What a gorgeous thing of beauty! It resembles the old 1952-82 Holiday Inn signage, except for parts of it being turned around.

A postcard I found online has this sign pictured, and it had a postmark of 1965. My question is just how Kemmons Wilson (Holiday Inn's founder and creator/namer of the "Great Sign") felt about this tweak of a trademark. Below are both, side to side. You be the judge:

"One of these things is not like the other"

I can think of a lot of places I'd love to have a "vacation", and it sure the hell ain't here. "Wi-fi? My momma had an Admiral - had a lid on it, too, and the radio dial glowed this green color when we turned it on to hear The Grand Old Opry on WSM. We listened to Daddy's Flatt & Scruggs records on it, too. No, we ain't got no Wi-fi, but we do got black and white Motorola Quasars in every room. They even tune UHF stations, whatever in tarnation them are. No color TV, sorry, except for here in the lobby, but it only gits Channel 5 and not too good."

Every woman deserves a romantic trip to the Eiffel Tower ... even my wife

The next item on our travel agenda found us in the environs of Paris. Do not let it be said that I never took my wife to Paris.
Paris, Tennessee is a pleasant little city, and it marked my second visit to this place. The first time, oddly enough, was 15 years ago this month: February 1994. There's a replica of the Eiffel Tower in Paris' Memorial Park, built there in 1992. A picture of me was taken by my "practice wife", the illustrious Whatzername. I thought it would be an interesting A/B pair:

1994 ... and 2009 (I think I look happier in the right picture, don't you?)

Now wasn't that sweet and idyllic?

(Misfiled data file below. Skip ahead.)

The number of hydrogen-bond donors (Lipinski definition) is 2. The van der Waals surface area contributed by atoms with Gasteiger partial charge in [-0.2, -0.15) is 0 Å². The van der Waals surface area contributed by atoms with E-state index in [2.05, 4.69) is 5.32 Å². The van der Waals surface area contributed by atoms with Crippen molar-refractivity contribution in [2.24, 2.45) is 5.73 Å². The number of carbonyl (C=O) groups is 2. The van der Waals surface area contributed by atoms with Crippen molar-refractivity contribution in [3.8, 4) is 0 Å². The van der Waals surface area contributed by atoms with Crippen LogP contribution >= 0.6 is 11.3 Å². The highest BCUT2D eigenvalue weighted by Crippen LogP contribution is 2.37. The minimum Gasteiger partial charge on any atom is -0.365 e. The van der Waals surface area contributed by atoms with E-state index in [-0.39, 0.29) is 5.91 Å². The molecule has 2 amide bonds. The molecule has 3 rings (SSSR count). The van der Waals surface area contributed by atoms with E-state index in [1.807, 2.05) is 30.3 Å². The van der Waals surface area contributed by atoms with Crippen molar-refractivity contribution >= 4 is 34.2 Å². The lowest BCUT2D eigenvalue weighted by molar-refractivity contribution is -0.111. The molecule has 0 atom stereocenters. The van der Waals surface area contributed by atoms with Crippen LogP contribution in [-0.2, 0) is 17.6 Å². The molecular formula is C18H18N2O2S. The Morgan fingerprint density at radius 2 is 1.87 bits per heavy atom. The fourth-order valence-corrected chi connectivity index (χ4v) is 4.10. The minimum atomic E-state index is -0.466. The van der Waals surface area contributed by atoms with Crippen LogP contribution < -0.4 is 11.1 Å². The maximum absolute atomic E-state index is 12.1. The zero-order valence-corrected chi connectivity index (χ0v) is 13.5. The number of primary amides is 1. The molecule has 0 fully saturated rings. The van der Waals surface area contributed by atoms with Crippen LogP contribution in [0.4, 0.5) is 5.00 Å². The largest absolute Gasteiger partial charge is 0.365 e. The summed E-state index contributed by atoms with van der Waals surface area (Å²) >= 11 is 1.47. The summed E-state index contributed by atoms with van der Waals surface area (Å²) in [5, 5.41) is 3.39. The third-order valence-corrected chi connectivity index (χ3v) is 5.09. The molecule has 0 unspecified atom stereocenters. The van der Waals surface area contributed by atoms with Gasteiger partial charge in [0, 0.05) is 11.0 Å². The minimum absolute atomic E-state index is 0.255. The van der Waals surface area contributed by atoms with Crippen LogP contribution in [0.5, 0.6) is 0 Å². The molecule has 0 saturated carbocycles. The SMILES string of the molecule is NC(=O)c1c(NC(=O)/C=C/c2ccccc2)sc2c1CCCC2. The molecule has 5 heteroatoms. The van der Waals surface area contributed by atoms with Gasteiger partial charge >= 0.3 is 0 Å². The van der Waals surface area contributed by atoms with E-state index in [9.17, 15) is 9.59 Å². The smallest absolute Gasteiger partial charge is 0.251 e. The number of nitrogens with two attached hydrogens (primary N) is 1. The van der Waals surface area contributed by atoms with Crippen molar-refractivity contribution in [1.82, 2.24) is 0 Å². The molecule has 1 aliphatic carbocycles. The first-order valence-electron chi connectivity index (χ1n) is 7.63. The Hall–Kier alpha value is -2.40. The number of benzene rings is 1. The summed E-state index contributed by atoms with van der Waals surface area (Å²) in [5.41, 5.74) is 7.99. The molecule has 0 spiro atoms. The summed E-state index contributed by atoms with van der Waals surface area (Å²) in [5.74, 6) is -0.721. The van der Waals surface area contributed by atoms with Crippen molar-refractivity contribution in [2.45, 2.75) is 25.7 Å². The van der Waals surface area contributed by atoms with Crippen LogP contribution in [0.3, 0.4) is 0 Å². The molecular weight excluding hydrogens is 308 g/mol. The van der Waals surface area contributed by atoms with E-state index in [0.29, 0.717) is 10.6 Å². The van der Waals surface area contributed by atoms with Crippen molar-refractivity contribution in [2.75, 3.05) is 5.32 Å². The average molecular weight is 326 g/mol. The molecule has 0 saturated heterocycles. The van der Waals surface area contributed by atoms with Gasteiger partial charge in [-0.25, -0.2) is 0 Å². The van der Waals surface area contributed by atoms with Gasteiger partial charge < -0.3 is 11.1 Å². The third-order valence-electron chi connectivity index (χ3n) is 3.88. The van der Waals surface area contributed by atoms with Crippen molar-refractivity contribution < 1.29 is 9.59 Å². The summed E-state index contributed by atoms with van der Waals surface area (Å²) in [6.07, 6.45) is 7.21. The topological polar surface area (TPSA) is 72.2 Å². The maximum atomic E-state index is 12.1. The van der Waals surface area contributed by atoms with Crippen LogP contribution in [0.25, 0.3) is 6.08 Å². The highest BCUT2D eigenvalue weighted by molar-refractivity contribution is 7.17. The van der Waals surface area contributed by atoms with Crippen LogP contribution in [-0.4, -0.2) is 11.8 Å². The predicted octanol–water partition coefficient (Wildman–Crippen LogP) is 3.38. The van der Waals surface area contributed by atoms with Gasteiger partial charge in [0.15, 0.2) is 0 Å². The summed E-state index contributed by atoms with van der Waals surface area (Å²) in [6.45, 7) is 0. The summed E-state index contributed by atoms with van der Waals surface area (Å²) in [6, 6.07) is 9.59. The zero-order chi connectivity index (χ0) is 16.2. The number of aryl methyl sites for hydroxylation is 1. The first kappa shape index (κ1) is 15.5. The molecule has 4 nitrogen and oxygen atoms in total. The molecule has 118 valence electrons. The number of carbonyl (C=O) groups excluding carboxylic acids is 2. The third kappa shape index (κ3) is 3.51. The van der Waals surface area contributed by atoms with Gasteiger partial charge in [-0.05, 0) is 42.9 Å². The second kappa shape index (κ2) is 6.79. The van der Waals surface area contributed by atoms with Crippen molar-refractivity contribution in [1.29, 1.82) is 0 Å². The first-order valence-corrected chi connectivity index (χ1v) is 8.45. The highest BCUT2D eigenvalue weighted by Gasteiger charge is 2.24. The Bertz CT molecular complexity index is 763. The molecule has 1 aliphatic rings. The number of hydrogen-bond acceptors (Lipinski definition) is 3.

Next stop: Italy!

From Paris, we resumed our southwesterly jog down US-79 until we came upon the city of Milan. And that's not pronounced as they do in Italy, in Tennessee it's MI-lun.

Since breakfast was had rather late, we opted to go with a very light 'late lunch', and no better place than a Wendy's in Milan which -- part the clouds, sound the trumpets, cue the chorus of angels -- HAD FREE WI-FI INSIDE. And, wonder of wonders, the woman behind the counter knew what it was.

We sat down with our food, and each had our turn with the laptop. I sent an e-mail to Bolivar, with the subject line in all caps - "URGENT!!!" I left our cellphone numbers and hoped he would see it by tonight.

Nice dogg-----BAD DOG!!!

From Milan, we took US-45E into Jackson and right onto I-40 westbound for the leg into Memphis. It was looking as if we'd just miss the worst of rush hour, yet get into Tunica before it was too late to partake of Paula Deen's buffet at Harrah's, where we had a room waiting. Another consideration was the possibility of severe weather this evening -- we wanted to get settled in before any of that occurred.

The next stop proved an adventure, and not of the good kind. It would go on to be the craptastic pitstop to end all craptastia. The Pilot station showing its signage to us at Exit #42 on I-40 near Stanton, Tenn. lured us off the super slab for gasoline, "truckers' coffee" and - maybe - a DFD, as most Pilots had.

Sera went on inside to prepare her coffee while I put some gasoline into Rupert's 16.5-gallon gastric chamber. They were asking $1.69/9 for the privilege, which turned out to be the cheapest price paid for this entire trip. It was ... shall we say ... Pilotastic.

And that was the only good thing about this stop.

There was a black guy walking his dog - a reddish-colored mutt of medium size. The dog saw me and came toward me. I extended my hand in my usual 'I come in peace' fashion, he sniffed it and I started petting him as I made small talk with the gentleman. I made no quick moves (not a good idea with a dog who doesn't know you), but for whatever reason, this dog turned on me. He snapped and shit near bit my hand clear off. I credit whatever blazin'-fast reflexes on my part at keeping just that from happening.

The guy pulled back on the dog's leash, and started a lame apology, then asked if I smoked. "Ummm, no." "He doesn't like smokers." "Well, I've never smoked and I have never been near a burning cigarette today." Hadn't been since our last Pilot visit (Grayson, Ky.) the day before. I meant to say something about that on the last day's travelogue -- that whole Pilot station smelled like a golldurned ashtray. That's Kentucky for you. They lurve their tobacco.